As we travel around the country visiting schools, as we research and stay atop the latest trends in digital learning, we offer this blog to discuss the biggest misconception we see in the use of digital technology and learning.

To begin this discussion, let's review the definition of engagement as given to us by Phil Schlechty in this one-minute video.

The biggest misconception we see in the use of digital technology is this:  Students love technology and will engage in learning if technology is used.

We live in the twenty-first century. For our students, technology is a way of life. There is simply no consideration of life without it. Students use technology in everything they do. It is not viewed as an engagement device. It is embedded in their everyday lifestyle. Students do not engage with an iPad or a laptop. They may engage with the applications available on those devices. Or they may not.

For students to engage with digital tools, they need to be given the same consideration they require for engagement with all their schoolwork: Educators need to address their needs, motives, and values.

A good example to make this point comes from the gaming industry. Plain and simple, the games that engaged young people 10 years ago are now extinct—save for a few nostalgic collectors. (Let me know the next time you find your young person playing PAC-MAN or Super Mario.) Truthfully, to stay afloat in the gaming industry, games must either evolve into new generations on an annual basis, or companies must continually create new experiences to engage their customers.

The same holds true with ed tech applications.

Three years ago a teacher in South Carolina was very excited about implementing Edmodo into his classroom. His students loved it and engaged—for about six weeks. That is because they engaged with the novelty and variety of a new platform; once that initial novelty and variety wore thin, they were no longer engaged. They had not engaged because of the technology. They were engaged with the novelty and variety of a new digital tool—for a while.

This very big misconception often leads to disastrous mistakes in the use of technology.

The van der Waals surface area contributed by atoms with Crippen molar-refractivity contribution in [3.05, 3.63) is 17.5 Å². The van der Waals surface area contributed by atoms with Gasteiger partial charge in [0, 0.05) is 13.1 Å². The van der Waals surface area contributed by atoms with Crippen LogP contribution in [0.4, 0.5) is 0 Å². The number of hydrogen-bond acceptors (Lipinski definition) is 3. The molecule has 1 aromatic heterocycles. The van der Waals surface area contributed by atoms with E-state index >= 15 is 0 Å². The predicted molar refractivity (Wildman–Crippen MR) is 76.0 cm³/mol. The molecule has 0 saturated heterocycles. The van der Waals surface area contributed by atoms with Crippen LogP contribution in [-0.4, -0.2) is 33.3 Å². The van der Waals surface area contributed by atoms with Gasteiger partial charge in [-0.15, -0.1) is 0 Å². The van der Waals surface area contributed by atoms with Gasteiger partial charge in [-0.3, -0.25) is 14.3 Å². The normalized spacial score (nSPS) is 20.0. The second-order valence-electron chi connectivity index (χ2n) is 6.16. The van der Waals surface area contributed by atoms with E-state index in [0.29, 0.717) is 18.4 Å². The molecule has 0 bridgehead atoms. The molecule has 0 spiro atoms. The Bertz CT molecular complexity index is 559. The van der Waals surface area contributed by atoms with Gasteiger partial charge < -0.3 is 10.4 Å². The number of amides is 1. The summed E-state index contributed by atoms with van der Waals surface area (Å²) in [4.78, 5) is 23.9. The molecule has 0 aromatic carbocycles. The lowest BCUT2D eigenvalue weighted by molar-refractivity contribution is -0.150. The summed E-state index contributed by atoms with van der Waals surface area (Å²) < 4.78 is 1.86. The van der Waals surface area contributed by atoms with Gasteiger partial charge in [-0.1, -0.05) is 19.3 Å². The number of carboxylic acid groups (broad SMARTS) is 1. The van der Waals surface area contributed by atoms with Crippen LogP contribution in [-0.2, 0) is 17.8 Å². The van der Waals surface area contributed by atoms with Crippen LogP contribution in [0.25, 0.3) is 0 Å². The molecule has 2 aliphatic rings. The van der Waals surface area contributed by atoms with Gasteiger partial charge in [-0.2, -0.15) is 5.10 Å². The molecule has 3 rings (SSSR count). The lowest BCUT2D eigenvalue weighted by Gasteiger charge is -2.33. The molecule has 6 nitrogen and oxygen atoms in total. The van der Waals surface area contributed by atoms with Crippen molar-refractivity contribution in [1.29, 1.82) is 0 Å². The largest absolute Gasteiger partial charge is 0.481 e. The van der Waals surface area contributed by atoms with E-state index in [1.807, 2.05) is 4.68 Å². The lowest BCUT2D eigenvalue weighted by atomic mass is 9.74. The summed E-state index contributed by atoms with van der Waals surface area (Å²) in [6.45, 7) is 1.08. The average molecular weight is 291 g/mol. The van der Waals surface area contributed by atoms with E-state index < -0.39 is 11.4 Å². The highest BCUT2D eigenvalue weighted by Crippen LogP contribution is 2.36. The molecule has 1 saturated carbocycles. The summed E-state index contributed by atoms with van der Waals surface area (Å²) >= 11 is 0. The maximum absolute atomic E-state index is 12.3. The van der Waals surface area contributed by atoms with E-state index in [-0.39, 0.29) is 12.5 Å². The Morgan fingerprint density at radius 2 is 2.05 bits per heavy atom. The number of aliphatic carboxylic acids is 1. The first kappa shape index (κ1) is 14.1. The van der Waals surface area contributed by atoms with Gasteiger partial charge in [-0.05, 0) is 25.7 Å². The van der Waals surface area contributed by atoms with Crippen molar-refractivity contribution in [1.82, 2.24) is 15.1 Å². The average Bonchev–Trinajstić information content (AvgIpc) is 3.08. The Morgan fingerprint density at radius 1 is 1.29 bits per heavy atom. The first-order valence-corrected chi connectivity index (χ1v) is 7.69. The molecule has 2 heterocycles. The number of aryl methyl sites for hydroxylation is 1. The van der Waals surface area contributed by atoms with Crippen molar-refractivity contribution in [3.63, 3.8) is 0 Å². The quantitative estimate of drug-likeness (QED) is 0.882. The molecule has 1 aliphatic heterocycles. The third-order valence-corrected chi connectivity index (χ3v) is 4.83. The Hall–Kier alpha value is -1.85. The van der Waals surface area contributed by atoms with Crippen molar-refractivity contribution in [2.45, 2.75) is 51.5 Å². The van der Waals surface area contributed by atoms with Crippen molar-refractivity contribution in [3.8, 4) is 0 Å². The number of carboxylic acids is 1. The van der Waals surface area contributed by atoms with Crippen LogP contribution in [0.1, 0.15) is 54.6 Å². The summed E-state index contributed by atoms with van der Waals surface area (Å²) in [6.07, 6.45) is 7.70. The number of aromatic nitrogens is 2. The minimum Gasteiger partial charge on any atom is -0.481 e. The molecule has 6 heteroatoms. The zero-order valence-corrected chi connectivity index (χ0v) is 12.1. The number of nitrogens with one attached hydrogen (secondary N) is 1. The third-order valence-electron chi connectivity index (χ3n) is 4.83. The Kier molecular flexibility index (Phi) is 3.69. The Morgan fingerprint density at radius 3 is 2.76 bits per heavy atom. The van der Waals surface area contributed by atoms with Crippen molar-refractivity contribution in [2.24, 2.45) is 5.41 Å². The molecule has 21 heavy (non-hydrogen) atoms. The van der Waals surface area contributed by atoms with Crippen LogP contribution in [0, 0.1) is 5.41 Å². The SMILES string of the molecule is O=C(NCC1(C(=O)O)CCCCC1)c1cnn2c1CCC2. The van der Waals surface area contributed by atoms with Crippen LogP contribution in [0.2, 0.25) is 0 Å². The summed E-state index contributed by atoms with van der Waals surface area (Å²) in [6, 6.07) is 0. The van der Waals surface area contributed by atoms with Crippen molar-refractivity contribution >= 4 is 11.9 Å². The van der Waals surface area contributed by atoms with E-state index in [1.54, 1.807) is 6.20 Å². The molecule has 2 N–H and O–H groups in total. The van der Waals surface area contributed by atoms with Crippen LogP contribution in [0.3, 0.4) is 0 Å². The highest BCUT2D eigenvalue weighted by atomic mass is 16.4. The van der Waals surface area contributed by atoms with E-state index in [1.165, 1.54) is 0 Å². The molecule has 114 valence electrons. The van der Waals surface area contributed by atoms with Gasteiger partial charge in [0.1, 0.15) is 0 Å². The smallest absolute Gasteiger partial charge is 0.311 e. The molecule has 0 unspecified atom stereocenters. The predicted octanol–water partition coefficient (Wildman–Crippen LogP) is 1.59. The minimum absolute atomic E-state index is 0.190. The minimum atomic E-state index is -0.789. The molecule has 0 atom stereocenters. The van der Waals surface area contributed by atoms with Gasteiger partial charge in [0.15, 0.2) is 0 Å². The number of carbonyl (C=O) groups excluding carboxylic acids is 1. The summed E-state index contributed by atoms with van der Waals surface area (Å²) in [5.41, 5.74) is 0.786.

At the classroom level, teachers may take old work and simply convert it to digital work. What was once a lecture and worksheet is now a video and PDF worksheet. It can be time-saving. Imagine that all a teacher might have to do to prepare for a class is link a video and PDF from his or her cloud drive into a work design platform (what you may call a learning management system, including Google Classroom, Edmodo, Canvas, Blackboard, Moodle, Schoology, etc.). In the world of SAMR, we call this "living at the substitution level." Nothing has really changed except the technology.

At the district and school level, this misconception often manifests itself into one-size-fits-all technology purchases and required use. For example, a district may purchase instructional software and rotate every student in a school through the software on a weekly basis— whether that learning style meets a student's needs, motives, and values or not. In the initial start-up, students engage because of novelty and variety, but sooner rather than later they become bored to tears with repetitive work. A district may purchase a math app and require its use by all students. But by far the most common practice we see is the purchase of a single work design platform and the requirement that it be used by all teachers for multiple years. Some districts even provide templates and mandate their use in the name of "quality and consistency."

Another current popular movement in the American education scene is the adoption of personalized learning platforms. They promise to adapt to students' needs and interests and allow every child to progress through a body of content at his or her own pace. It sounds like the silver bullet that education continues to relentlessly pursue. These platforms are purchased and implemented for large numbers of students. There are even schools built around the platforms. And the complaints of boredom are already beginning to surface.

To provide engaging work and get the profound learning that comes with it, the silver bullet is here and has been for a long time: It is called design. When teachers design work for students that is rich in content and that addresses their needs, motives, and values, engagement and profound learning will follow. To do that, teachers need to know and use a wide variety of digital and non-digital tools. They need to stay on the cutting edge of the latest tools available (see our blog on digital collaboration). All the tools we seemingly criticize in this blog can come into play. We are not criticizing the tool. We are critcizing the standardized use of digital tools without regard for a student's needs, motives, and values because of a misguided belief students will engage with technology because it is technology.

Districts need to provide the capacity to support engagement through design primarily by finding creative ways to give teachers the time, tools, and technical support to design engaging schoolwork. This can and does happen in schools around the country. We hope it begins happening in more and more of them.

The Engagement People